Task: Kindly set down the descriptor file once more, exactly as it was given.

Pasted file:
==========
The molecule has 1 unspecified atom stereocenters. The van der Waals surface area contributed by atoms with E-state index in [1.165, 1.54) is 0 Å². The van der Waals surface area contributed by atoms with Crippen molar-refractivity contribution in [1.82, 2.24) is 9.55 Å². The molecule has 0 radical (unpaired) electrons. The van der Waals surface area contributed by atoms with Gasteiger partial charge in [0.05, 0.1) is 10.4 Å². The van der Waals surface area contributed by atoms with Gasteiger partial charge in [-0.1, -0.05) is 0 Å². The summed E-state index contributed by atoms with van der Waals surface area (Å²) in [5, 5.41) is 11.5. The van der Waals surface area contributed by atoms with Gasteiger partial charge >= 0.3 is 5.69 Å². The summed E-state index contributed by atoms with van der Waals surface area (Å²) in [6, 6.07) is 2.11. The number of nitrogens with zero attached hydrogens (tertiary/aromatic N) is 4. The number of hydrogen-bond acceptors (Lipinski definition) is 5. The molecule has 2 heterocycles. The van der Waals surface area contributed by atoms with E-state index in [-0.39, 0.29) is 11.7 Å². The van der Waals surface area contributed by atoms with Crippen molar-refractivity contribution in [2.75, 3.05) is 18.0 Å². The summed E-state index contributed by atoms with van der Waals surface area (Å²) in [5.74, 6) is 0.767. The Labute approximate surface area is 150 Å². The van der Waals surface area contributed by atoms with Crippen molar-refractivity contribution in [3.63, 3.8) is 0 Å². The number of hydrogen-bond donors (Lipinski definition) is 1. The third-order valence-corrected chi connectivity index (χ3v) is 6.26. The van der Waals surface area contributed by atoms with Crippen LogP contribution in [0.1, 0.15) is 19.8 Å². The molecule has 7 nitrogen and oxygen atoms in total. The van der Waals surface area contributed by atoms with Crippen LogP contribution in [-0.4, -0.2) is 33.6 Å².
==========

The molecule has 1 unspecified atom stereocenters. The van der Waals surface area contributed by atoms with E-state index in [1.165, 1.54) is 0 Å². The van der Waals surface area contributed by atoms with Crippen molar-refractivity contribution in [1.82, 2.24) is 9.55 Å². The molecule has 0 radical (unpaired) electrons. The van der Waals surface area contributed by atoms with Gasteiger partial charge in [0.05, 0.1) is 10.4 Å². The van der Waals surface area contributed by atoms with Gasteiger partial charge in [-0.1, -0.05) is 0 Å². The summed E-state index contributed by atoms with van der Waals surface area (Å²) in [5, 5.41) is 11.5. The van der Waals surface area contributed by atoms with Gasteiger partial charge >= 0.3 is 5.69 Å². The summed E-state index contributed by atoms with van der Waals surface area (Å²) in [6, 6.07) is 2.11. The number of nitrogens with zero attached hydrogens (tertiary/aromatic N) is 4. The number of hydrogen-bond acceptors (Lipinski definition) is 5. The molecule has 2 heterocycles. The van der Waals surface area contributed by atoms with E-state index in [-0.39, 0.29) is 11.7 Å². The van der Waals surface area contributed by atoms with Crippen molar-refractivity contribution in [2.75, 3.05) is 18.0 Å². The summed E-state index contributed by atoms with van der Waals surface area (Å²) in [5.74, 6) is 0.767. The Labute approximate surface area is 150 Å². The van der Waals surface area contributed by atoms with Crippen molar-refractivity contribution in [3.63, 3.8) is 0 Å². The number of hydrogen-bond donors (Lipinski definition) is 1. The third-order valence-corrected chi connectivity index (χ3v) is 6.26. The van der Waals surface area contributed by atoms with Crippen LogP contribution in [0.1, 0.15) is 19.8 Å². The molecule has 7 nitrogen and oxygen atoms in total. The van der Waals surface area contributed by atoms with Crippen LogP contribution in [-0.4, -0.2) is 33.6 Å².